Truthfully, teenage drivers in Maine are expensive. In fact, studies show that they are many more times likely to get in an accident than adults. As a result, insurance companies pay out a lot of claims for these accidents. So, plan on working some additional cost into your budget when your teenager gets his or her license. But, there are some ways to make the cost more manageable.
Encourage your child to get good grades.
Students who make the honor roll tend to drive more safely and most insurance companies reward this with a discount.
Encourage your child to obey traffic laws.
A speeding ticket on their driving record will seriously increase your premium. Running a stop sign or passing a stopped school bus will make it even worse. Help them keep squeaky clean driving records.
Before you buy your child their own car, get some quotes on different options.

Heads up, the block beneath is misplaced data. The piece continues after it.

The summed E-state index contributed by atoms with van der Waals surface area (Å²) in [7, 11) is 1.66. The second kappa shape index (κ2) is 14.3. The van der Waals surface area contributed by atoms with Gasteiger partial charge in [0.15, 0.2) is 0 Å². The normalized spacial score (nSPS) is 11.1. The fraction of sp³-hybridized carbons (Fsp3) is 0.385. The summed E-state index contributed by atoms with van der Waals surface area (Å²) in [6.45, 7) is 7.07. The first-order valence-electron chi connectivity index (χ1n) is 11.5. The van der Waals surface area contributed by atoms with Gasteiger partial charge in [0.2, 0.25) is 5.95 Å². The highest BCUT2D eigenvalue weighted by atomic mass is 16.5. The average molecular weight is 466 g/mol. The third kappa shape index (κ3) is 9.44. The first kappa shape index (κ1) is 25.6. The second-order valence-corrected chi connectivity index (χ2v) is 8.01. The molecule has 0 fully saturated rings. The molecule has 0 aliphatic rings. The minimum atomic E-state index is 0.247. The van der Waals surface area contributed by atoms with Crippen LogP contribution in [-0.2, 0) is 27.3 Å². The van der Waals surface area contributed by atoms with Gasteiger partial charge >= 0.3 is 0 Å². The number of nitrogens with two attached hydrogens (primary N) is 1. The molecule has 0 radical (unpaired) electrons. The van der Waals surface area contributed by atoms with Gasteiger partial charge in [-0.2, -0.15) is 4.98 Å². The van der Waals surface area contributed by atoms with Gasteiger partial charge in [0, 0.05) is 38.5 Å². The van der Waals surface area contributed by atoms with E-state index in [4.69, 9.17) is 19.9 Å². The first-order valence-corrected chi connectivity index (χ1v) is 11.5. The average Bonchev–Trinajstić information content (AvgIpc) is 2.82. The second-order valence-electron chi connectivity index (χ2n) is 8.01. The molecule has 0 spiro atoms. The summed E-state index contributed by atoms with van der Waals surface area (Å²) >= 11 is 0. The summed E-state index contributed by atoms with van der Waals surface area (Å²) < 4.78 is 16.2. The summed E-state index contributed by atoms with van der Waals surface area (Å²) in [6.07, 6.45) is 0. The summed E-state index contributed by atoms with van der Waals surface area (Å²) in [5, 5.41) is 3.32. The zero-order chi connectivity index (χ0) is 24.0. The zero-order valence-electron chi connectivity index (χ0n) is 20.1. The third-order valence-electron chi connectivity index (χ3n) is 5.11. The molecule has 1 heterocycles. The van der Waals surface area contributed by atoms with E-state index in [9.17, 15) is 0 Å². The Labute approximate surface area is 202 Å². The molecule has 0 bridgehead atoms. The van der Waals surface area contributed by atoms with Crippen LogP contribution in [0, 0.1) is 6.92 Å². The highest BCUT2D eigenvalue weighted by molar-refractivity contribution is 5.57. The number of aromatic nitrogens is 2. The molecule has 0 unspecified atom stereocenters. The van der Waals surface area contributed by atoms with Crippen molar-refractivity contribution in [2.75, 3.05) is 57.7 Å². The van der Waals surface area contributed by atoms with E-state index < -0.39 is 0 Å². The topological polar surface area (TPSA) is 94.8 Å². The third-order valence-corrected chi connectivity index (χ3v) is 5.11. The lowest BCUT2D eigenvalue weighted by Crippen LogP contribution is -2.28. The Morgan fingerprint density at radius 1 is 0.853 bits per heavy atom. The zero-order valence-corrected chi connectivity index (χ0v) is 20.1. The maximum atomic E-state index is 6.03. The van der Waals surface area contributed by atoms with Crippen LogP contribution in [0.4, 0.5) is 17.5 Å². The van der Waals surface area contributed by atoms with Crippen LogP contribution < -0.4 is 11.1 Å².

For example, my husband drives a vehicle that is insured by his employer, so the only vehicle we own as a family is my car. We have it fully insured with comprehensive and collision coverage. Since my daughter and I share it, she is listed on our policy as an occasional driver, which is less expensive than if she had the same vehicle to herself. However, my agent recently provided a quote for if we were to get a clunker for her and insure it for liability only. Adding another car to my policy would result in a multi-car discount and my daughter would no longer be listed as a driver on my more expensive car. As a result, I would actually be saving a few dollars. It may not always work this way, as it will depend on the number of vehicles and drivers in your household.
So, it’s worth getting a quote for these options before you make a decision. Then you won’t be surprised when you get your policy changes.
Give your children some of the responsibility of insuring the vehicles they drive. Consider having them visit your agent to get quotes themselves, and having them pay all or part of the premium increase. If poor grades make them lose the good-student discount, have them pay the difference. Make them responsible for paying the collision deductible if they have an accident. However you decide to share the costs, sitting down with your kid to go over the seriousness of driving will help them be responsible.